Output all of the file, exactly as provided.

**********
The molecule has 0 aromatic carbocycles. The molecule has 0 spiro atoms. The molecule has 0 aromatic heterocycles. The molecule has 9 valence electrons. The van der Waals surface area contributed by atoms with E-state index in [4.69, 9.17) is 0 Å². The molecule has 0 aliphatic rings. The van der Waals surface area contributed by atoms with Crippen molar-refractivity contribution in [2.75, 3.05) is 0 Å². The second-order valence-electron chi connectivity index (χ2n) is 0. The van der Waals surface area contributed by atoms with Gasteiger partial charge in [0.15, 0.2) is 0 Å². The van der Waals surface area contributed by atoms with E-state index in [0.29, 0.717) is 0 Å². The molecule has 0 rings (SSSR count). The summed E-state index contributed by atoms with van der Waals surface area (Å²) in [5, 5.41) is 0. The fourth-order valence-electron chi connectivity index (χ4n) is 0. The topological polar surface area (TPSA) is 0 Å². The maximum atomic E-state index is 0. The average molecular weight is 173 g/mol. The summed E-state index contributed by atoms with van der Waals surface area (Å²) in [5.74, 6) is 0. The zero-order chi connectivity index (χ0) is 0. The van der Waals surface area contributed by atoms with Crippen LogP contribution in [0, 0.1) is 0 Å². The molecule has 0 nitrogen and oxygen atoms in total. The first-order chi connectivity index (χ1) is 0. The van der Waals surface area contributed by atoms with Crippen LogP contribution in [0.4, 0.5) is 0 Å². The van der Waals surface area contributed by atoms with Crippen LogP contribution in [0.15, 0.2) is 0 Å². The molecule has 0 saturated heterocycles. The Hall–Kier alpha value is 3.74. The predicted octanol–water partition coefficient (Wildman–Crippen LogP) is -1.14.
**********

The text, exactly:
The molecule has 0 aromatic carbocycles. The molecule has 0 spiro atoms. The molecule has 0 aromatic heterocycles. The molecule has 9 valence electrons. The van der Waals surface area contributed by atoms with E-state index in [4.69, 9.17) is 0 Å². The molecule has 0 aliphatic rings. The van der Waals surface area contributed by atoms with Crippen molar-refractivity contribution in [2.75, 3.05) is 0 Å². The second-order valence-electron chi connectivity index (χ2n) is 0. The van der Waals surface area contributed by atoms with Gasteiger partial charge in [0.15, 0.2) is 0 Å². The van der Waals surface area contributed by atoms with E-state index in [0.29, 0.717) is 0 Å². The molecule has 0 rings (SSSR count). The summed E-state index contributed by atoms with van der Waals surface area (Å²) in [5, 5.41) is 0. The fourth-order valence-electron chi connectivity index (χ4n) is 0. The topological polar surface area (TPSA) is 0 Å². The maximum atomic E-state index is 0. The average molecular weight is 173 g/mol. The summed E-state index contributed by atoms with van der Waals surface area (Å²) in [5.74, 6) is 0. The zero-order chi connectivity index (χ0) is 0. The van der Waals surface area contributed by atoms with Crippen LogP contribution in [0, 0.1) is 0 Å². The molecule has 0 nitrogen and oxygen atoms in total. The first-order chi connectivity index (χ1) is 0. The van der Waals surface area contributed by atoms with Crippen LogP contribution in [0.4, 0.5) is 0 Å². The van der Waals surface area contributed by atoms with Crippen LogP contribution in [0.15, 0.2) is 0 Å². The molecule has 0 saturated heterocycles. The Hall–Kier alpha value is 3.74. The predicted octanol–water partition coefficient (Wildman–Crippen LogP) is -1.14.